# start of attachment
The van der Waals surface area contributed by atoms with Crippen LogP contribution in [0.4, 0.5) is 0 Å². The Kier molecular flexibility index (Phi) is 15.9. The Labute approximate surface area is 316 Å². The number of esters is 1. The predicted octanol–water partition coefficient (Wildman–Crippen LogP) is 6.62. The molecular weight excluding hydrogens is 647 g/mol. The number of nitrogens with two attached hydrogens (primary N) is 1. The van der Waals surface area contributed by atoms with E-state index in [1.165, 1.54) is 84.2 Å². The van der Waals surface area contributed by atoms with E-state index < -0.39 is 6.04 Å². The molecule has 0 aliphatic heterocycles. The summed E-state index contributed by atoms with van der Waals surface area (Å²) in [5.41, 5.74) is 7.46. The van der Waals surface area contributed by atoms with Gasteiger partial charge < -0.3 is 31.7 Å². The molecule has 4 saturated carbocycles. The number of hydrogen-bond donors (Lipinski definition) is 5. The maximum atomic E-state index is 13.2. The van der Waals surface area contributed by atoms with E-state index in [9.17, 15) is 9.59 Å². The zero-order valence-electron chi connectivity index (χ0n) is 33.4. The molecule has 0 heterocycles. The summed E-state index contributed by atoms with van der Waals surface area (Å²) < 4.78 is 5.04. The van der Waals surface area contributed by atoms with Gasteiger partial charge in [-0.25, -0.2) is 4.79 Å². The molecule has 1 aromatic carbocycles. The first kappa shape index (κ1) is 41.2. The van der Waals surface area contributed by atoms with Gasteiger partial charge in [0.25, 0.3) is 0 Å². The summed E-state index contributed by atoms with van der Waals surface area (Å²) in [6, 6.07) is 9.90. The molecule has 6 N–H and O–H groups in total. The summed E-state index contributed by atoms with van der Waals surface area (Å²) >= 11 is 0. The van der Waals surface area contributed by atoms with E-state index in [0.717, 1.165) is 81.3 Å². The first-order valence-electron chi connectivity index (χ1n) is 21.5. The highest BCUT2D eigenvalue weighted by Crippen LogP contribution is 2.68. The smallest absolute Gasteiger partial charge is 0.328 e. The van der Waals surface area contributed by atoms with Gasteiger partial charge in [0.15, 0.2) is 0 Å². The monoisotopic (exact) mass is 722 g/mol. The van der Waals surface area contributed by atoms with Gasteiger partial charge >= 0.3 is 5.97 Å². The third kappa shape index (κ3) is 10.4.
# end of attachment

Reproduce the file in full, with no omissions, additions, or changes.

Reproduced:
The van der Waals surface area contributed by atoms with Crippen LogP contribution in [0.4, 0.5) is 0 Å². The Kier molecular flexibility index (Phi) is 15.9. The Labute approximate surface area is 316 Å². The number of esters is 1. The predicted octanol–water partition coefficient (Wildman–Crippen LogP) is 6.62. The molecular weight excluding hydrogens is 647 g/mol. The number of nitrogens with two attached hydrogens (primary N) is 1. The van der Waals surface area contributed by atoms with E-state index in [1.165, 1.54) is 84.2 Å². The van der Waals surface area contributed by atoms with E-state index < -0.39 is 6.04 Å². The molecule has 0 aliphatic heterocycles. The summed E-state index contributed by atoms with van der Waals surface area (Å²) in [5.41, 5.74) is 7.46. The van der Waals surface area contributed by atoms with Gasteiger partial charge < -0.3 is 31.7 Å². The molecule has 4 saturated carbocycles. The number of hydrogen-bond donors (Lipinski definition) is 5. The maximum atomic E-state index is 13.2. The van der Waals surface area contributed by atoms with E-state index in [9.17, 15) is 9.59 Å². The zero-order valence-electron chi connectivity index (χ0n) is 33.4. The molecule has 0 heterocycles. The summed E-state index contributed by atoms with van der Waals surface area (Å²) < 4.78 is 5.04. The van der Waals surface area contributed by atoms with Gasteiger partial charge in [-0.25, -0.2) is 4.79 Å². The molecule has 1 aromatic carbocycles. The first kappa shape index (κ1) is 41.2. The van der Waals surface area contributed by atoms with Gasteiger partial charge in [0.25, 0.3) is 0 Å². The summed E-state index contributed by atoms with van der Waals surface area (Å²) in [6, 6.07) is 9.90. The molecule has 6 N–H and O–H groups in total. The summed E-state index contributed by atoms with van der Waals surface area (Å²) >= 11 is 0. The van der Waals surface area contributed by atoms with E-state index in [0.717, 1.165) is 81.3 Å². The first-order valence-electron chi connectivity index (χ1n) is 21.5. The highest BCUT2D eigenvalue weighted by Crippen LogP contribution is 2.68. The smallest absolute Gasteiger partial charge is 0.328 e. The van der Waals surface area contributed by atoms with Gasteiger partial charge in [0.15, 0.2) is 0 Å². The monoisotopic (exact) mass is 722 g/mol. The van der Waals surface area contributed by atoms with Gasteiger partial charge >= 0.3 is 5.97 Å². The third kappa shape index (κ3) is 10.4.